6 Things to Do Now to Keep Your Bones Strong in the Future

By Nicole Pajer
Reviewed by Daniel Lew, M.D.
May 13, 2024

As we age, our body is constantly absorbing and replacing bone tissue. If the rate of bone being broken down is higher than bone being formed, it can lead to bone loss.

Bone loss is more likely to occur in older women and especially during menopause, likely due to a decrease in estrogen levels. Bone loss can lead to the weakening of bones, also known as osteoporosis, which can lead to an increased risk of hip fractures if a fall occurs. Around age 51, the average age of menopause in North America, bone loss—a decrease in total bone mass—can speed up.

Bone Loss in the U.S. by the Numbers

According to the National Osteoporosis Foundation, of the estimated 10 million Americans with osteoporosis, about 8 million, or 80 percent, are women. Then, after 10 years of menopause, bone loss tends to slow down. “It continues, but not to the degree of the early menopausal years,” says Stephen Honig, M.D., the director of the NYU Langone Osteoporosis Center.

While people tend to drop bone mass at different rates, once menopause starts, it’s common to lose an average of 0.5 percent to 1 percent bone mass per year, according to Honig. “We like to say that 10 percent of women can be rapid bone losers, 10 percent don't seem to lose very much bone, and 80 percent generally follow the pattern of bone loss during the first 10 years of menopause, which then slows down after that,” he explains.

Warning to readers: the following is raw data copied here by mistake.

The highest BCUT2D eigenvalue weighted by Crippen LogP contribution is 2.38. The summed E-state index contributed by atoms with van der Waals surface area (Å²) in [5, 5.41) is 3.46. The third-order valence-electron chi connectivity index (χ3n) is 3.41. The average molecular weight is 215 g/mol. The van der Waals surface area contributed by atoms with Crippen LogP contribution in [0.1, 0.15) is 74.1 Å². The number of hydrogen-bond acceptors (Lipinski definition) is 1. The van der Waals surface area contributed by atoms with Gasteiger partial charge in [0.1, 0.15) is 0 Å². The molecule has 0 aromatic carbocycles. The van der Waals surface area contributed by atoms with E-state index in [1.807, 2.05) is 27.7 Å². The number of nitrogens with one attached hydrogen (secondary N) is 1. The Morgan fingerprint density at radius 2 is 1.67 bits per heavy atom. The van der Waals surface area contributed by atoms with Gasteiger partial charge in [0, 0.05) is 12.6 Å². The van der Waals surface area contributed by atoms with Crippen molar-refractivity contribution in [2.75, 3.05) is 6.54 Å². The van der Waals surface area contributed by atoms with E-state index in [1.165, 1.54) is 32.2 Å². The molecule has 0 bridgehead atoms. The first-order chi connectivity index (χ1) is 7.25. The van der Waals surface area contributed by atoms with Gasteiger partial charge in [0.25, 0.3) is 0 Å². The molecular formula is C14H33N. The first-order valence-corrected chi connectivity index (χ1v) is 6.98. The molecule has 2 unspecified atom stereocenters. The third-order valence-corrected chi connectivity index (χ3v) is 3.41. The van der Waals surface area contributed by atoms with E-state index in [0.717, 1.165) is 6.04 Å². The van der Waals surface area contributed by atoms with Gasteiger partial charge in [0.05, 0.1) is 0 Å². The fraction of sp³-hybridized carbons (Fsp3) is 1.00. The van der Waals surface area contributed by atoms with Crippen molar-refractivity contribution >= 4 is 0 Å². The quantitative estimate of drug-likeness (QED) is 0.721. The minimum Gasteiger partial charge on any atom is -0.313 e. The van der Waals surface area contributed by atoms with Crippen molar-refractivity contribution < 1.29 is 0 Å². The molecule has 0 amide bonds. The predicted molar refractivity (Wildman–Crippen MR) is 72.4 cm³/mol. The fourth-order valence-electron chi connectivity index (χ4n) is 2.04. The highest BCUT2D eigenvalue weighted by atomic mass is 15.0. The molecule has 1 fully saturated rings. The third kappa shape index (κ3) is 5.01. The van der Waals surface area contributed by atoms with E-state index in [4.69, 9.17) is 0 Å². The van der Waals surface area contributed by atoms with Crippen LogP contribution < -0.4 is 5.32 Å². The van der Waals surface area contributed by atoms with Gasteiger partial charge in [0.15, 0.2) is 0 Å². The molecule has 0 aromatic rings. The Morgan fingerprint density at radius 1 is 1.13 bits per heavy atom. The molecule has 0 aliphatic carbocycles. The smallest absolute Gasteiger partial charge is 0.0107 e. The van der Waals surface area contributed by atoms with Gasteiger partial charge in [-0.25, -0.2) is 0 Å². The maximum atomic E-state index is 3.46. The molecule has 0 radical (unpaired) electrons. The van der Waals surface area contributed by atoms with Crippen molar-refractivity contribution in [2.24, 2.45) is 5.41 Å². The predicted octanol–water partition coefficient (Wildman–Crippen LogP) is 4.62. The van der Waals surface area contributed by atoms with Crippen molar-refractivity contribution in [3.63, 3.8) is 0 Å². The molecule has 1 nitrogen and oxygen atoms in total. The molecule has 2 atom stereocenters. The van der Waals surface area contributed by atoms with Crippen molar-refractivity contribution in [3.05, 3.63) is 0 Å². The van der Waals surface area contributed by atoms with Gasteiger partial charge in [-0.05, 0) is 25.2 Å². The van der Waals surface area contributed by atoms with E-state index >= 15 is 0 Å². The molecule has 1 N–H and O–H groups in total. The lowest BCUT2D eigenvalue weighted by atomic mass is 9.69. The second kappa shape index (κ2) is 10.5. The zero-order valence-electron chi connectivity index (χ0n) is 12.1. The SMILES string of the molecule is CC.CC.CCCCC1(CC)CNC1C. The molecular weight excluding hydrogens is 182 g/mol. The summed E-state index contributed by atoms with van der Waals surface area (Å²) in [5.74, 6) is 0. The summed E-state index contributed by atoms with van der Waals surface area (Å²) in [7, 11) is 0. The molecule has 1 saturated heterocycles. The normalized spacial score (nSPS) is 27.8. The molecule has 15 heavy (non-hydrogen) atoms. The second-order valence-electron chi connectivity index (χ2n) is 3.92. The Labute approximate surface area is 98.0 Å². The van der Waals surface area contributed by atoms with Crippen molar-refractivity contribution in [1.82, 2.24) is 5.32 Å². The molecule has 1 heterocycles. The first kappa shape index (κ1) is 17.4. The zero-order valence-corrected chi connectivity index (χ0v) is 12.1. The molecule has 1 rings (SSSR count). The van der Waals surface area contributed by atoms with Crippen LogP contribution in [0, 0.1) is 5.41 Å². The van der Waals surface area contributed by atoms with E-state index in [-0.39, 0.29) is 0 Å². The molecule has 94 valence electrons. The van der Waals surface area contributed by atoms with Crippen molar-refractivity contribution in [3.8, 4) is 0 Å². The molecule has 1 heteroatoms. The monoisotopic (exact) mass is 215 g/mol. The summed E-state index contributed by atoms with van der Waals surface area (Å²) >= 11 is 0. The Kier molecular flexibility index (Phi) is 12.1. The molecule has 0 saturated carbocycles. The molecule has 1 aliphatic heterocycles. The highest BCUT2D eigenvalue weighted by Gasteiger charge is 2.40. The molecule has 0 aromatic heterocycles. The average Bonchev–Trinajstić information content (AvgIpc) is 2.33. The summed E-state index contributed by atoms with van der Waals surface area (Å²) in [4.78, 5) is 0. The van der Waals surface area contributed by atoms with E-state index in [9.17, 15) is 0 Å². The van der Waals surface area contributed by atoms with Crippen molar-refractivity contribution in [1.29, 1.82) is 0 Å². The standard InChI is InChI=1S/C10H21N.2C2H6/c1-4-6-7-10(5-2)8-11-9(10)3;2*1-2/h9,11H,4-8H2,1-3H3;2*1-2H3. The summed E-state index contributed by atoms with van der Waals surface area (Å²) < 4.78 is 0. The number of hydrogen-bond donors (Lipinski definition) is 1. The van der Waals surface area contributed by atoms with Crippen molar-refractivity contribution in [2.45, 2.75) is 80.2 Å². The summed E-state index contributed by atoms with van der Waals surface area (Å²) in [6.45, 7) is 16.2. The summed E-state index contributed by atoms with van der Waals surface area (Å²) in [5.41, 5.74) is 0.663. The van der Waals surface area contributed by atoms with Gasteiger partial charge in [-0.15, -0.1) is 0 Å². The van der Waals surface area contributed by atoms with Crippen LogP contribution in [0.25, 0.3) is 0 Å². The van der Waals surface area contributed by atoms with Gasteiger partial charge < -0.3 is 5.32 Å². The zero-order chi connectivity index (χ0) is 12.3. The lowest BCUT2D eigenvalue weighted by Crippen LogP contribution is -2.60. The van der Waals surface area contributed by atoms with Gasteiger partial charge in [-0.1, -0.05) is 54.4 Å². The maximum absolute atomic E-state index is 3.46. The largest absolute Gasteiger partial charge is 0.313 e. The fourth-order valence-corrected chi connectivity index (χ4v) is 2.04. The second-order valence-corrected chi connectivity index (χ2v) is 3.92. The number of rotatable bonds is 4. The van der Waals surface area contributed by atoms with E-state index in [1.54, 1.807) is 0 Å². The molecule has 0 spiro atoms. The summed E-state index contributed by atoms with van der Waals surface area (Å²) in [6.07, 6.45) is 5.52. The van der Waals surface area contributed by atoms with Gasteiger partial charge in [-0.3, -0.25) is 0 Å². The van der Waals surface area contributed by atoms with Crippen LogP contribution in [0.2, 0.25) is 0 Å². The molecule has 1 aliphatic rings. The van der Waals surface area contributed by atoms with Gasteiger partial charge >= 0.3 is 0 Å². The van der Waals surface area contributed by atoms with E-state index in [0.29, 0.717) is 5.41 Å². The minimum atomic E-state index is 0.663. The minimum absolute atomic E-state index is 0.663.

How Women Can Potentially Slow Down Bone Loss in Midlife

While there isn’t much you can do to rebuild bone mass after midlife, there are a few steps to prioritize bone health that can help to slow down the rate at which you may lose it. Here are six things you can do in your 40s and 50s to give your bones a little TLC, according to experts.

1. Don’t Overdo or Underdo the Calcium

Over the years, there has been conflicting data about calcium supplements and whether you should take them. The recommended daily calcium intake for the average adult woman is between 1,000 and 1,200 milligrams per day. Low calcium intake contributes to bone density loss over time. Stuart Weinerman, M.D., a board-certified endocrinologist and assistant professor of medicine with the Division of Endocrinology at the Zucker School of Medicine at Hofstra/Northwell, in Hempstead, New York, says the majority of that should come from food.

Dairy products are known to be great sources of calcium. For example, 1 cup of milk provides 300 milligrams of calcium. Weinerman says there are also plenty of plant-based options. A 4-ounce portion of tofu contains 120-390 milligrams, fortified cereal can contain anywhere from 250 milligrams to 1,000 milligrams, and 1 cup of cooked broccoli contains 180 milligrams.